New York Times editorial board urges Biden to drop out after Trump debate: ‘Engaged in a reckless gamble’

World News

The New York Times editorial board called for President Joe Biden to drop out of the presidential race on Friday, marking one of the highest-profile calls for Biden to step aside, following a rocky debate performance Thursday night that triggered concern from Democrats.

The debate took place Thursday night. (Photo by ANDREW CABALLERO-REYNOLDS / AFP) (Photo by ANDREW CABALLERO-REYNOLDS/AFP via Getty Images)

AFP via Getty Images

Key Takeaways
  • The scathing opinion piece said Biden struggled to debate against Donald Trump on Thursday night and appeared “as the shadow of a great public servant,” citing his inability to finish sentences and respond to Trump’s prodding.
  • The newspaper characterized Biden as “an admirable president” who is “engaged in a reckless gamble,” one the Times said other Democratic leaders are better equipped to handle.
  • The Times noted Biden was the one to challenge Trump to a debate and in doing so, had the ability to soothe concerns about his mental health early in the race—an opportunity the president failed to capitalize on, the newspaper said.
  • The Times did not waver in its criticism of Trump despite scrutinizing Biden, saying the former president has proven to be a jeopardy to the future of American democracy as “an erratic and self-interested figure unworthy of the public trust,” while adding the newspaper will still endorse Biden if he and Trump are the options.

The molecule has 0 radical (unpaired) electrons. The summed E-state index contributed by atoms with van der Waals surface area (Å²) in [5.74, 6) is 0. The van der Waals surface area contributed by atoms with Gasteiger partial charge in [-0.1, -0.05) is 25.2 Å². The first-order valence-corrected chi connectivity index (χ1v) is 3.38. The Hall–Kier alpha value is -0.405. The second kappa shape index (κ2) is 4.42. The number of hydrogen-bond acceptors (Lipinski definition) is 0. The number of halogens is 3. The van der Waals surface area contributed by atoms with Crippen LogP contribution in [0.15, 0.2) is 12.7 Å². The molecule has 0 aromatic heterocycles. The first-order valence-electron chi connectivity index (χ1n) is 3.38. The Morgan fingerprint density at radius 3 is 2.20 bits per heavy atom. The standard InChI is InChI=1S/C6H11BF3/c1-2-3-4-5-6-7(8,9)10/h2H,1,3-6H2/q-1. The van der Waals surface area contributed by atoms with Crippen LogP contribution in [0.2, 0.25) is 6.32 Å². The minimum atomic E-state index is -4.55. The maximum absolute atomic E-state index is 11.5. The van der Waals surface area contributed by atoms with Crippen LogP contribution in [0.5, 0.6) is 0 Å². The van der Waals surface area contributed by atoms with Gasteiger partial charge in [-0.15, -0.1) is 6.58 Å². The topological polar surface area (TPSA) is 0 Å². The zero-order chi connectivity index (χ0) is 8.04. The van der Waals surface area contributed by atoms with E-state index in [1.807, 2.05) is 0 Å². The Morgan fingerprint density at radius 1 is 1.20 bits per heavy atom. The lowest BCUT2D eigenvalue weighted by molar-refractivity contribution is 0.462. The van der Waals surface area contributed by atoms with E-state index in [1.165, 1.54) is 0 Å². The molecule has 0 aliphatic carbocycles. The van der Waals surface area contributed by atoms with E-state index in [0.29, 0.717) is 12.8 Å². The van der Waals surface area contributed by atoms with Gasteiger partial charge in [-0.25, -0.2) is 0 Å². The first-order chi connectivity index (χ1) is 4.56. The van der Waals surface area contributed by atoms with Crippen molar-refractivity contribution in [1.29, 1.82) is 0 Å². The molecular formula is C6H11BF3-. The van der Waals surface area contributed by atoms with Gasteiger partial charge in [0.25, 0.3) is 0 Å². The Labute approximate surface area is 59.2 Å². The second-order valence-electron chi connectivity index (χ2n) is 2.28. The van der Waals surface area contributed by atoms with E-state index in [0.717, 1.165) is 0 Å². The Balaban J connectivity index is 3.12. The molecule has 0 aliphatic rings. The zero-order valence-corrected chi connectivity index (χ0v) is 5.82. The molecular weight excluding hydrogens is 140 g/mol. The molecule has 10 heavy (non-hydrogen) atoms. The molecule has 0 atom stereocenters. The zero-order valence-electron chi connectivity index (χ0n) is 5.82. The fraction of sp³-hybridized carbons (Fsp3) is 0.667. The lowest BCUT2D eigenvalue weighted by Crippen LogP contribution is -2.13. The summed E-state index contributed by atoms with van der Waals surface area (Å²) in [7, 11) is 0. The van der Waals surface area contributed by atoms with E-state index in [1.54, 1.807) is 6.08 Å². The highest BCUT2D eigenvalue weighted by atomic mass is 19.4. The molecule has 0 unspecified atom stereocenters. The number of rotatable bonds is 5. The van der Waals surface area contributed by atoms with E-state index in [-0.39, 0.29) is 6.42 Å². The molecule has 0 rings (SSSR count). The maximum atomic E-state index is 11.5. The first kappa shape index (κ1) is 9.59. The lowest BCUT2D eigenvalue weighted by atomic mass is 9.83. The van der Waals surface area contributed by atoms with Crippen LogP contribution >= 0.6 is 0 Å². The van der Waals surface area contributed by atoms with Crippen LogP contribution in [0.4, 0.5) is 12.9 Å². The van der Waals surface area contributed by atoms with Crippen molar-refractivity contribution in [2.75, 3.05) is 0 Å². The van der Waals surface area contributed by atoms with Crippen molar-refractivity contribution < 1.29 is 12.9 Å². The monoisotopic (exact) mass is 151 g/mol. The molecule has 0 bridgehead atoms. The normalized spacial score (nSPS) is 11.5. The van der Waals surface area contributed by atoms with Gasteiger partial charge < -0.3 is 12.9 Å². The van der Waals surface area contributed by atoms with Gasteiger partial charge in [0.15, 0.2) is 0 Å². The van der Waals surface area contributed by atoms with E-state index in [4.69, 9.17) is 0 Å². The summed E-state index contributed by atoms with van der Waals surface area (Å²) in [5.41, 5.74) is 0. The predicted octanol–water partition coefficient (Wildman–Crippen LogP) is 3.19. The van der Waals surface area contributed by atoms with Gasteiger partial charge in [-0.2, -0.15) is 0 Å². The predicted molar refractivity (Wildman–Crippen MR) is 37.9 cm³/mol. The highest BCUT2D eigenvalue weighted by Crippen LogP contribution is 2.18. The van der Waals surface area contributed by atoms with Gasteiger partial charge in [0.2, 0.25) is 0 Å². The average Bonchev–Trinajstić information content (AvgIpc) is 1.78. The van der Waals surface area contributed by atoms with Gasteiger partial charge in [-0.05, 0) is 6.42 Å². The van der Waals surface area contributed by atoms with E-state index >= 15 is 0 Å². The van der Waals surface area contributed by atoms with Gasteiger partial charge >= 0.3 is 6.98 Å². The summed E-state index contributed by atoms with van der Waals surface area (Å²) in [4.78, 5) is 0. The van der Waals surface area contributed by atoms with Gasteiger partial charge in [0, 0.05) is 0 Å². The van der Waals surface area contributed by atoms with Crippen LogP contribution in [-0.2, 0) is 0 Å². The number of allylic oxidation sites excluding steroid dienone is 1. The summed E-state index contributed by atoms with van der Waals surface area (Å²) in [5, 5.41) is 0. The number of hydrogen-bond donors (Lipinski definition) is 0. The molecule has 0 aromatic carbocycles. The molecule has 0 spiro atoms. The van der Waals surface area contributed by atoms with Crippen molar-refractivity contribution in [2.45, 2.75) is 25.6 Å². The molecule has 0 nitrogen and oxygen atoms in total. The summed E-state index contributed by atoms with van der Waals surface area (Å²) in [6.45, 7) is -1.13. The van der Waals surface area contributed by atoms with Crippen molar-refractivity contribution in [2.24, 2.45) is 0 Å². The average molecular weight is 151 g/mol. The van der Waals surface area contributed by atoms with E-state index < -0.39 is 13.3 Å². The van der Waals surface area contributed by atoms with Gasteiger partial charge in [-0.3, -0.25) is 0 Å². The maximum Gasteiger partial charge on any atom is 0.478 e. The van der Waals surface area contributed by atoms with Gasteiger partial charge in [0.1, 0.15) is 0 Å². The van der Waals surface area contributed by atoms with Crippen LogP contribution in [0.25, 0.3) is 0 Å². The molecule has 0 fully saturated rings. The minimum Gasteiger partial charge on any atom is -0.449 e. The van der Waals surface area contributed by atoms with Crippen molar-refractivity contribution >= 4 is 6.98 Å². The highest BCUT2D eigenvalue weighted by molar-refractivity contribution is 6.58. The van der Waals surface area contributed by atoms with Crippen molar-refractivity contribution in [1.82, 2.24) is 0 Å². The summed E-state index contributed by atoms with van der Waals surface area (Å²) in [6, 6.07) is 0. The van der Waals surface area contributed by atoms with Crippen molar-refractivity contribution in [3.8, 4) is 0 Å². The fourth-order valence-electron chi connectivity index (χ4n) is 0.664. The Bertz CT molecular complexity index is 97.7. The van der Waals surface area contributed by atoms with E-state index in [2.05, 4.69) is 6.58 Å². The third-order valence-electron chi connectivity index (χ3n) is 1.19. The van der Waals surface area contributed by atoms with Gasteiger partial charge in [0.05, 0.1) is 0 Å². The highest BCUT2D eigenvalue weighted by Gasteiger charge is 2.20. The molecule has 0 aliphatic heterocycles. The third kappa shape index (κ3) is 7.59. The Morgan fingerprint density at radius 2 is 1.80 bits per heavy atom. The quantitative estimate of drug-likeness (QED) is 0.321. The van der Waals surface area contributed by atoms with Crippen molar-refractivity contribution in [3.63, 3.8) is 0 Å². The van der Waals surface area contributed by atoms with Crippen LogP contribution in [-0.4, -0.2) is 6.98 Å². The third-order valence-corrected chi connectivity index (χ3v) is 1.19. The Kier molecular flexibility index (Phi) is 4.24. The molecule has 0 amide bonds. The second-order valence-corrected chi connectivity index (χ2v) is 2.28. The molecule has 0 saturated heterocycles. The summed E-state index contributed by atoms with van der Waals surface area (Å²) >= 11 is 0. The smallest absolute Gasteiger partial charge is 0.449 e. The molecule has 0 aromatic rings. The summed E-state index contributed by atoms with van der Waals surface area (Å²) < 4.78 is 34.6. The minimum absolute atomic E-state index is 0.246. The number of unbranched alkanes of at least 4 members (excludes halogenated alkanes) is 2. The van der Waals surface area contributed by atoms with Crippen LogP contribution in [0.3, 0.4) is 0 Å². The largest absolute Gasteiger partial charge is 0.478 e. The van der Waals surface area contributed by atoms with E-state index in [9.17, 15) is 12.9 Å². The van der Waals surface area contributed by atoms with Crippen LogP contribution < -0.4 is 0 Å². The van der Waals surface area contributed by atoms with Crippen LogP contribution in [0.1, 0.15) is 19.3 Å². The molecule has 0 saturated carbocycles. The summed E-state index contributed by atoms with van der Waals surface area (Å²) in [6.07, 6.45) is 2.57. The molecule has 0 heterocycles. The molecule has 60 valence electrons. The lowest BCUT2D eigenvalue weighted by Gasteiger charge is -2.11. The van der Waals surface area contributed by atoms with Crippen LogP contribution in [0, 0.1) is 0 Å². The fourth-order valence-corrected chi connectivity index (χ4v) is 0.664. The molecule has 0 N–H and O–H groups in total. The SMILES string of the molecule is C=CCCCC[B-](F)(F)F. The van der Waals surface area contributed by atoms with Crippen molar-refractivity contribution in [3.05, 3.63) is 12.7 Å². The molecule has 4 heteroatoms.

Crucial Quote

“Mr. Biden is not the man he was four years ago,” the editorial board wrote.

Chief Critic

Biden told White House pool reporters early Friday he believed “we did well” during Thursday’s debate, brushing off concerns about his performance by saying “it’s hard to debate a liar.” However, Biden later acknowledged concerns about his age during a campaign speech Friday afternoon, saying, “I don’t walk as easy as I used to, I don’t speak as smoothly as I used to, I don’t debate as well as I used to,” but added: “When you get knocked down, you get back up.”

Key Background

Biden and Trump squared off on topics such as abortion, immigration and the economy during Thursday’s debate, engaging in name-calling and even trailing off into a tangential spat about golf handicaps—but the largest headlines generated by the meeting revolved around Biden’s verbal miscues.

Calls for Biden to drop out of the presidential race ensued Thursday night and spilled into Friday evening. No major elected Democrats have backed those calls, but other influential voices—like Times columnist Thomas Friedman, who described Biden as a friend—have urged the president to step aside.

Vice President Kamala Harris, California Gov. Gavin Newsom and Illinois Gov. J.B. Pritzker are just some of Biden’s potential replacements if the 81-year-old drops out from the race, which would create an unprecedented rush for a new Democratic candidate.

What We Don’t Know

How much attention Biden will pay to the Times editorial. Despite close ties to writers like Friedman, he’s had a less-than-smooth relationship with the paper. The editorial board did not endorse him in the 2020 primaries, and Politico wrote earlier this year about a brewing spat between the newspaper (which faults Biden for not granting it an interview) and the White House (which has reportedly taken issue with some of the paper’s coverage).

This article was first published on and all figures are in USD.

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